Catch multiple exceptions in one except block in Python

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Borislav Hadzhiev

Last updated: Aug 17, 2022

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Catch multiple exceptions in one except block in Python #

Use a parenthesized tuple to catch multiple exceptions in one except block, e.g. except (IndexError, ZeroDivisionError) as e:. You can specify as many exception classes between the parentheses and the except block will run if the try block raises one of the specified exceptions.

main.py
my_list = [] try: print(my_list[1000]) except (IndexError, ZeroDivisionError) as e: # 👇️ this runs pass

We used a parenthesized tuple to catch multiple exceptions in a single except block.

The except block in the example will run if the try block raises an IndexError or a ZeroDivisionError.

If you have to specify multiple exception classes on a single line, make sure to wrap them in parentheses.

Trying to access the list at an index that is out of range raises an IndexError, so the except block runs.

You don't have to store the error in a variable in the except block if you don't need it.

main.py
my_list = [] try: raise ValueError('something went wrong') except (IndexError, ZeroDivisionError): # 👇️ this runs pass

If an error of a different type is raised in the try block, the except block doesn't run. Instead, the error crashes the program.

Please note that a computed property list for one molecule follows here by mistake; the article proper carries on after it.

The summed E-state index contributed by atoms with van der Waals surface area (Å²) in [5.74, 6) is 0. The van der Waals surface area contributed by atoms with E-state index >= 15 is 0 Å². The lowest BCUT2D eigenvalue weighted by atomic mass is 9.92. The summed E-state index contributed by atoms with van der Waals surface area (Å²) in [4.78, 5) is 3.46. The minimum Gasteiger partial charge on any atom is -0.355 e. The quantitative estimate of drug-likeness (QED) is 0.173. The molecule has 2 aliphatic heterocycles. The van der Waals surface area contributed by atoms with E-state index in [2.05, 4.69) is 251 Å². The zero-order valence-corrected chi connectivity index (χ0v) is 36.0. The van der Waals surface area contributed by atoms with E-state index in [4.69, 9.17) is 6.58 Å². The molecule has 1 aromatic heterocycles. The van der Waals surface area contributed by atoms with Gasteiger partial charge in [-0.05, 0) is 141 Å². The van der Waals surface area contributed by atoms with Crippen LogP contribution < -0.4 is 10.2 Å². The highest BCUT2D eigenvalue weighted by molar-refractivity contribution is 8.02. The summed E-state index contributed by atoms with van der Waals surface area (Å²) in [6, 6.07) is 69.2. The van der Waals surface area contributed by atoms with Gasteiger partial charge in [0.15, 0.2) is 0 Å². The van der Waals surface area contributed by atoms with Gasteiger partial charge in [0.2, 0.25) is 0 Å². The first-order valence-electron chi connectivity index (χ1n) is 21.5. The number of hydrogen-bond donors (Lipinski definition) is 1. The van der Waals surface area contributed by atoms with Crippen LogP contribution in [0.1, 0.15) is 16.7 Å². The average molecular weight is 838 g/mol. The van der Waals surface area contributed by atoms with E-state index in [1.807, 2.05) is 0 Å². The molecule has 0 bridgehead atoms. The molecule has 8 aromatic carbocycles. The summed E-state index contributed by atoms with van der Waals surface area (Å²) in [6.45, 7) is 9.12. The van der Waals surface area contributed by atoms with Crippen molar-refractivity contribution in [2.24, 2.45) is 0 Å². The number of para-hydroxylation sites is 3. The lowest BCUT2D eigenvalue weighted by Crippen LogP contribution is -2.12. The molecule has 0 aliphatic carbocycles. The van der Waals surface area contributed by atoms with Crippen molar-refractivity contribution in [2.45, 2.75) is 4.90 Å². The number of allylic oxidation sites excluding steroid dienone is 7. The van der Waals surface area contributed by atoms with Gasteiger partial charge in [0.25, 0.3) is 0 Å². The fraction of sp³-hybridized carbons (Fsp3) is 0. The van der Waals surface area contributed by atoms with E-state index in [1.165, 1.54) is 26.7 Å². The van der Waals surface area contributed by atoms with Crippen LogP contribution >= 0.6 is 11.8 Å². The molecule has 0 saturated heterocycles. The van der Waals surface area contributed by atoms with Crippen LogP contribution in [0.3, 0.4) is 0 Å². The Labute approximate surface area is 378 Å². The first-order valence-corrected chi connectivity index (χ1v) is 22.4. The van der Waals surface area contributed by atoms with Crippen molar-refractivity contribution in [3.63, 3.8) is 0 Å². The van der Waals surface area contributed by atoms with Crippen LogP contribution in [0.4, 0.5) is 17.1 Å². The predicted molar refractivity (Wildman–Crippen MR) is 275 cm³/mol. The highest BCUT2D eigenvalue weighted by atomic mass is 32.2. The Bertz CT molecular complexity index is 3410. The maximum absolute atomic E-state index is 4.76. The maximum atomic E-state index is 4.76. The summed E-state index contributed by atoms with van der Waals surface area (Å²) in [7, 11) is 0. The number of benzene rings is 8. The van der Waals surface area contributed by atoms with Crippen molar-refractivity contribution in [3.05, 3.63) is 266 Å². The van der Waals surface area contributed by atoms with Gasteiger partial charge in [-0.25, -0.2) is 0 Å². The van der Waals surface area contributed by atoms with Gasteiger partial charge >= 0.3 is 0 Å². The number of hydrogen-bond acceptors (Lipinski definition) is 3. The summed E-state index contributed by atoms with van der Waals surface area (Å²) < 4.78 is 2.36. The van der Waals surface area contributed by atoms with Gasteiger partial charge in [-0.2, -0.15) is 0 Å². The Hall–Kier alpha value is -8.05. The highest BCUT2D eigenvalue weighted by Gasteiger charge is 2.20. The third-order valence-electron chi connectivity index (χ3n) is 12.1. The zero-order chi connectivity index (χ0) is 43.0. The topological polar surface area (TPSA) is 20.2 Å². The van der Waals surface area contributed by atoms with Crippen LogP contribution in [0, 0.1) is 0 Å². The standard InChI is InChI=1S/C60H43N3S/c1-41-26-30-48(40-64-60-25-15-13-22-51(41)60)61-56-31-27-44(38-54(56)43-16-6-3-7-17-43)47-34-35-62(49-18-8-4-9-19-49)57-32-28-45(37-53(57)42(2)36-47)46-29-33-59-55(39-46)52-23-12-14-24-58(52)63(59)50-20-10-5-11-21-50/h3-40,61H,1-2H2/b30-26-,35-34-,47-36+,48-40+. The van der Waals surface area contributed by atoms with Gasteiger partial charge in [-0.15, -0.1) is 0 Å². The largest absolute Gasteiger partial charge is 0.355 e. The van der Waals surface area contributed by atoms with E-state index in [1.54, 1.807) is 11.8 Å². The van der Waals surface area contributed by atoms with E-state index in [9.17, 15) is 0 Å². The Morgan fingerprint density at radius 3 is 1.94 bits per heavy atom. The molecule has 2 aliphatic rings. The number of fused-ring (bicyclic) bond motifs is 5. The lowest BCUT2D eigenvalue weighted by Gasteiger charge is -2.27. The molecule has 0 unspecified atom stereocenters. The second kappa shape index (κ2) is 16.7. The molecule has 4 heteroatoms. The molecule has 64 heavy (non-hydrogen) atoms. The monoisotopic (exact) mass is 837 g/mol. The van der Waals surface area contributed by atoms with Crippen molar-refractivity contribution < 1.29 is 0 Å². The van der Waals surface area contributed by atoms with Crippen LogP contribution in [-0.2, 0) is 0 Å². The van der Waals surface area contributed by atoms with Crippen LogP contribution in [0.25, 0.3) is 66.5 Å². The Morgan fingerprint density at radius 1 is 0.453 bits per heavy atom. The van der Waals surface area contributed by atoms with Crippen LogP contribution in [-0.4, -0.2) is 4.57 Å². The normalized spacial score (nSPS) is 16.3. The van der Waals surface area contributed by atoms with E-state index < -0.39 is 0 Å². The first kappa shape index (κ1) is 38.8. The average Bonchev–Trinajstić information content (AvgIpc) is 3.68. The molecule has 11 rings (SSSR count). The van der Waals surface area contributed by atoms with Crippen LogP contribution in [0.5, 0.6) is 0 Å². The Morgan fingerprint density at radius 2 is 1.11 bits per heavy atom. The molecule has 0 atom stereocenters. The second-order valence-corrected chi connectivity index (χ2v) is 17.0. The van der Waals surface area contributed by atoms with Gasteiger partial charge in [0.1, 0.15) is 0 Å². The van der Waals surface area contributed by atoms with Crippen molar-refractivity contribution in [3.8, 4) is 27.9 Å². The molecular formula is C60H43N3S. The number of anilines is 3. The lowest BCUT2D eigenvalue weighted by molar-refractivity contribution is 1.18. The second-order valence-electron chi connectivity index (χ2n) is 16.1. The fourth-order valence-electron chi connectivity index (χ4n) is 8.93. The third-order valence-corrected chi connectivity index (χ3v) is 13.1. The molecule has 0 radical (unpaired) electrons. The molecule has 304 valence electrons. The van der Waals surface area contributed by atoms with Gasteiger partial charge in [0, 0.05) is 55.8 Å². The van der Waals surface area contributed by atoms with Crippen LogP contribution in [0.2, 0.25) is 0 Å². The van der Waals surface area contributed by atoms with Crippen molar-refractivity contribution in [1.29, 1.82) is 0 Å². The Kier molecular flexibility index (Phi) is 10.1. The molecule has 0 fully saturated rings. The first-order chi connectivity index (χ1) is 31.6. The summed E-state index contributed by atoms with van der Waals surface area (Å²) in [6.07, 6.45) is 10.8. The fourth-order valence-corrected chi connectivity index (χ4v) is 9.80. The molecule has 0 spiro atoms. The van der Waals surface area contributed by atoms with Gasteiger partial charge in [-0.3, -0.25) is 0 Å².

main.py
my_list = [] try: raise ValueError('something went wrong') except (IndexError, ZeroDivisionError) as e: pass # ⛔️ ValueError: something went wrong

The try block raises a ValueError which is not present in the parenthesized tuple, so the except block doesn't run.

You can use this approach to catch as many exceptions in one except block as necessary.

main.py
my_list = [] try: raise ValueError('something went wrong') except (IndexError, ZeroDivisionError, ValueError) as e: # 👇️ this runs pass

An alternative to catching multiple exceptions in one except block is to use a single try block with multiple except blocks.

main.py
my_list = [] try: raise ValueError('something went wrong') except IndexError as e: pass except ZeroDivisionError as e: pass except ValueError as e: # 👇️ this runs pass

The try statement has 3 except statements.

If the code in the try block raises an IndexError, a ZeroDivisionError or a ValueError, the corresponding except block is run.

This approach gives us more control if we need to handle different exception types that may occur in the same try block differently.

You can view all of the exception classes in Python in the Exception hierarchy list in the docs.

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